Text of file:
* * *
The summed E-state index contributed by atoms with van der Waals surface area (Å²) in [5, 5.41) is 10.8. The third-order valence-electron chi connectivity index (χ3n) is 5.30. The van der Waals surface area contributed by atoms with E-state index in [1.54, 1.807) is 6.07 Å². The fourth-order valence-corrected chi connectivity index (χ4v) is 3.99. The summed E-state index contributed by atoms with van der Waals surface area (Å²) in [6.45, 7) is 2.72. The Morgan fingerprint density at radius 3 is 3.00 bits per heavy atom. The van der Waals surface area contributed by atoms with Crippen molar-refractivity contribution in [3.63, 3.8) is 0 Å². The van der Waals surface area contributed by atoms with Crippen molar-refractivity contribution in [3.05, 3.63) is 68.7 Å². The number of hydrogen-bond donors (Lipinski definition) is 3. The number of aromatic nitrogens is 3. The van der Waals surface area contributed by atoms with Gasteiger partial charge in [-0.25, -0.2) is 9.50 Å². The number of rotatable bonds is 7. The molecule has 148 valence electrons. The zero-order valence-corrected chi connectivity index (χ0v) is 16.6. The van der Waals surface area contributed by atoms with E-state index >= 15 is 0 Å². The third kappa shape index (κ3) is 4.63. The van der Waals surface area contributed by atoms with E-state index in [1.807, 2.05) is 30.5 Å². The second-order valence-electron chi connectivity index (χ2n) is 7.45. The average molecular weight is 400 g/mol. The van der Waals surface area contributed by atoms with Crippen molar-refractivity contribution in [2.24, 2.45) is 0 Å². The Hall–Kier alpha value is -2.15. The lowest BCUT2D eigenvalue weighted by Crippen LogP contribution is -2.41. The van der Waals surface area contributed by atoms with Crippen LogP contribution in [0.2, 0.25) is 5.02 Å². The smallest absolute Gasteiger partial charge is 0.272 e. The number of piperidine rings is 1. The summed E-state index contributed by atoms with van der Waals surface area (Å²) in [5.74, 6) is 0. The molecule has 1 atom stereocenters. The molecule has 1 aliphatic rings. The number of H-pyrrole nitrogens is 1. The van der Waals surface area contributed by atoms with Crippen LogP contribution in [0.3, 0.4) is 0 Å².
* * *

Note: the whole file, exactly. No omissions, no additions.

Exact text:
The summed E-state index contributed by atoms with van der Waals surface area (Å²) in [5, 5.41) is 10.8. The third-order valence-electron chi connectivity index (χ3n) is 5.30. The van der Waals surface area contributed by atoms with E-state index in [1.54, 1.807) is 6.07 Å². The fourth-order valence-corrected chi connectivity index (χ4v) is 3.99. The summed E-state index contributed by atoms with van der Waals surface area (Å²) in [6.45, 7) is 2.72. The Morgan fingerprint density at radius 3 is 3.00 bits per heavy atom. The van der Waals surface area contributed by atoms with Crippen molar-refractivity contribution in [3.63, 3.8) is 0 Å². The van der Waals surface area contributed by atoms with Crippen molar-refractivity contribution in [3.05, 3.63) is 68.7 Å². The number of hydrogen-bond donors (Lipinski definition) is 3. The number of aromatic nitrogens is 3. The van der Waals surface area contributed by atoms with Gasteiger partial charge in [-0.25, -0.2) is 9.50 Å². The number of rotatable bonds is 7. The molecule has 148 valence electrons. The zero-order valence-corrected chi connectivity index (χ0v) is 16.6. The van der Waals surface area contributed by atoms with E-state index >= 15 is 0 Å². The third kappa shape index (κ3) is 4.63. The van der Waals surface area contributed by atoms with E-state index in [1.807, 2.05) is 30.5 Å². The second-order valence-electron chi connectivity index (χ2n) is 7.45. The average molecular weight is 400 g/mol. The van der Waals surface area contributed by atoms with Crippen molar-refractivity contribution in [2.24, 2.45) is 0 Å². The Hall–Kier alpha value is -2.15. The lowest BCUT2D eigenvalue weighted by Crippen LogP contribution is -2.41. The van der Waals surface area contributed by atoms with Crippen LogP contribution in [0.2, 0.25) is 5.02 Å². The smallest absolute Gasteiger partial charge is 0.272 e. The number of piperidine rings is 1. The summed E-state index contributed by atoms with van der Waals surface area (Å²) in [5.74, 6) is 0. The molecule has 1 atom stereocenters. The molecule has 1 aliphatic rings. The number of H-pyrrole nitrogens is 1. The van der Waals surface area contributed by atoms with Crippen LogP contribution in [0.3, 0.4) is 0 Å².